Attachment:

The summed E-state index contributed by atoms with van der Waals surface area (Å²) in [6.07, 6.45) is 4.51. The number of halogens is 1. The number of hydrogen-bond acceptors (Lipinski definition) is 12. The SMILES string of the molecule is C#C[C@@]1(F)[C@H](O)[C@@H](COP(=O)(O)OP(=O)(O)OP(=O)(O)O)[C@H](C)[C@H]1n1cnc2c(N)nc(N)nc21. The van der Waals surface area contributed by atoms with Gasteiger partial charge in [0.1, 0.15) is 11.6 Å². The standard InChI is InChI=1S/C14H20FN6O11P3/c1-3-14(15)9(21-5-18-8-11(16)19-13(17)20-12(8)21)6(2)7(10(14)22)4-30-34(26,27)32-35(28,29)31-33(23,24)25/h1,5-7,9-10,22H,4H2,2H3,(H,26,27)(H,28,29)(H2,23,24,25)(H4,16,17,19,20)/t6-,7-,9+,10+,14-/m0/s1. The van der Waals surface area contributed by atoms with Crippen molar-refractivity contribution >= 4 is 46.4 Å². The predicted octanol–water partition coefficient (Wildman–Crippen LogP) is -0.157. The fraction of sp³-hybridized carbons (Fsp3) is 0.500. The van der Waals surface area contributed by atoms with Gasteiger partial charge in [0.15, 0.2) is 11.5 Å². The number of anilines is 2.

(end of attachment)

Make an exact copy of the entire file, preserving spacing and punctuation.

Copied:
The summed E-state index contributed by atoms with van der Waals surface area (Å²) in [6.07, 6.45) is 4.51. The number of halogens is 1. The number of hydrogen-bond acceptors (Lipinski definition) is 12. The SMILES string of the molecule is C#C[C@@]1(F)[C@H](O)[C@@H](COP(=O)(O)OP(=O)(O)OP(=O)(O)O)[C@H](C)[C@H]1n1cnc2c(N)nc(N)nc21. The van der Waals surface area contributed by atoms with Gasteiger partial charge in [0.1, 0.15) is 11.6 Å². The standard InChI is InChI=1S/C14H20FN6O11P3/c1-3-14(15)9(21-5-18-8-11(16)19-13(17)20-12(8)21)6(2)7(10(14)22)4-30-34(26,27)32-35(28,29)31-33(23,24)25/h1,5-7,9-10,22H,4H2,2H3,(H,26,27)(H,28,29)(H2,23,24,25)(H4,16,17,19,20)/t6-,7-,9+,10+,14-/m0/s1. The van der Waals surface area contributed by atoms with Crippen molar-refractivity contribution >= 4 is 46.4 Å². The predicted octanol–water partition coefficient (Wildman–Crippen LogP) is -0.157. The fraction of sp³-hybridized carbons (Fsp3) is 0.500. The van der Waals surface area contributed by atoms with Gasteiger partial charge in [0.15, 0.2) is 11.5 Å². The number of anilines is 2.